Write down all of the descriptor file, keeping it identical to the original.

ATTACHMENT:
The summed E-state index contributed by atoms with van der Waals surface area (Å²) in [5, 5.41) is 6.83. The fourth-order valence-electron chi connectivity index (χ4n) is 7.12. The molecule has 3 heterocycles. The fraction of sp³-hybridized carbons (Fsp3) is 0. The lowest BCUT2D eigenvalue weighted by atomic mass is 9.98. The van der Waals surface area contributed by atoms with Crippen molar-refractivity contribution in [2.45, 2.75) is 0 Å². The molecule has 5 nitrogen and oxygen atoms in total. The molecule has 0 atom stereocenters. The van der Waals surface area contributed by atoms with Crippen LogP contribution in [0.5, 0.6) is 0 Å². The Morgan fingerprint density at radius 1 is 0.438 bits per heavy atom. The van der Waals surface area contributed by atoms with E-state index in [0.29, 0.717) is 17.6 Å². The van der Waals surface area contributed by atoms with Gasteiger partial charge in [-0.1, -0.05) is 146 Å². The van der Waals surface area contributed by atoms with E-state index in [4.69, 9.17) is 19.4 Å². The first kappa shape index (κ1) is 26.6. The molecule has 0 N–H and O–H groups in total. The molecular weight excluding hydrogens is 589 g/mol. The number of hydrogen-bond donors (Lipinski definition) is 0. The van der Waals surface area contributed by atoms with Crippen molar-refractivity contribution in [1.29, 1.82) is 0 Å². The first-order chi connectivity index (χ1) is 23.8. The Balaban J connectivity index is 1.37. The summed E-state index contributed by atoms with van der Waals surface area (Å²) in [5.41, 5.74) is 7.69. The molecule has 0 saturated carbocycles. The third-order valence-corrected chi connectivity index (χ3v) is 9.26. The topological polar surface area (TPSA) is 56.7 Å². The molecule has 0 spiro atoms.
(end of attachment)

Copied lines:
The summed E-state index contributed by atoms with van der Waals surface area (Å²) in [5, 5.41) is 6.83. The fourth-order valence-electron chi connectivity index (χ4n) is 7.12. The molecule has 3 heterocycles. The fraction of sp³-hybridized carbons (Fsp3) is 0. The lowest BCUT2D eigenvalue weighted by atomic mass is 9.98. The van der Waals surface area contributed by atoms with Crippen molar-refractivity contribution in [2.45, 2.75) is 0 Å². The molecule has 5 nitrogen and oxygen atoms in total. The molecule has 0 atom stereocenters. The van der Waals surface area contributed by atoms with Crippen LogP contribution in [0.5, 0.6) is 0 Å². The Morgan fingerprint density at radius 1 is 0.438 bits per heavy atom. The van der Waals surface area contributed by atoms with E-state index in [0.29, 0.717) is 17.6 Å². The van der Waals surface area contributed by atoms with Gasteiger partial charge in [-0.1, -0.05) is 146 Å². The van der Waals surface area contributed by atoms with E-state index in [4.69, 9.17) is 19.4 Å². The first kappa shape index (κ1) is 26.6. The molecule has 0 N–H and O–H groups in total. The molecular weight excluding hydrogens is 589 g/mol. The number of hydrogen-bond donors (Lipinski definition) is 0. The van der Waals surface area contributed by atoms with Crippen molar-refractivity contribution in [1.29, 1.82) is 0 Å². The first-order chi connectivity index (χ1) is 23.8. The Balaban J connectivity index is 1.37. The summed E-state index contributed by atoms with van der Waals surface area (Å²) in [5.41, 5.74) is 7.69. The molecule has 0 saturated carbocycles. The third-order valence-corrected chi connectivity index (χ3v) is 9.26. The topological polar surface area (TPSA) is 56.7 Å². The molecule has 0 spiro atoms.